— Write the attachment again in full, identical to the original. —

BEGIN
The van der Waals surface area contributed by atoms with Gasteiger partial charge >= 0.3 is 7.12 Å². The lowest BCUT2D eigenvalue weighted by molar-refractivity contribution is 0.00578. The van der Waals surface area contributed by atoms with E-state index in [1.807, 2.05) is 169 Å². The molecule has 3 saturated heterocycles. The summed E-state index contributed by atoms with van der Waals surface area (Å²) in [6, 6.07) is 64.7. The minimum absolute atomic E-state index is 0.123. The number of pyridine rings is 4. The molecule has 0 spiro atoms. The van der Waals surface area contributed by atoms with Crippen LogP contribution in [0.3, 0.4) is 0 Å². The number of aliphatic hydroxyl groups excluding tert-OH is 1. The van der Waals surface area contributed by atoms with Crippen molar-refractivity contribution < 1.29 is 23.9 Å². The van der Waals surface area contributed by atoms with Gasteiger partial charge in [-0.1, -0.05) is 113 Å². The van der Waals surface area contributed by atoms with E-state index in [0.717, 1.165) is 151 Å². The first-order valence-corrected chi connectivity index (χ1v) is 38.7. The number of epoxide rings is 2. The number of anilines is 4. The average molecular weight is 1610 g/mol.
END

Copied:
The van der Waals surface area contributed by atoms with Gasteiger partial charge >= 0.3 is 7.12 Å². The lowest BCUT2D eigenvalue weighted by molar-refractivity contribution is 0.00578. The van der Waals surface area contributed by atoms with E-state index in [1.807, 2.05) is 169 Å². The molecule has 3 saturated heterocycles. The summed E-state index contributed by atoms with van der Waals surface area (Å²) in [6, 6.07) is 64.7. The minimum absolute atomic E-state index is 0.123. The number of pyridine rings is 4. The molecule has 0 spiro atoms. The van der Waals surface area contributed by atoms with Crippen LogP contribution in [0.3, 0.4) is 0 Å². The number of aliphatic hydroxyl groups excluding tert-OH is 1. The van der Waals surface area contributed by atoms with Crippen molar-refractivity contribution < 1.29 is 23.9 Å². The van der Waals surface area contributed by atoms with Gasteiger partial charge in [-0.1, -0.05) is 113 Å². The van der Waals surface area contributed by atoms with E-state index in [0.717, 1.165) is 151 Å². The first-order valence-corrected chi connectivity index (χ1v) is 38.7. The number of epoxide rings is 2. The number of anilines is 4. The average molecular weight is 1610 g/mol.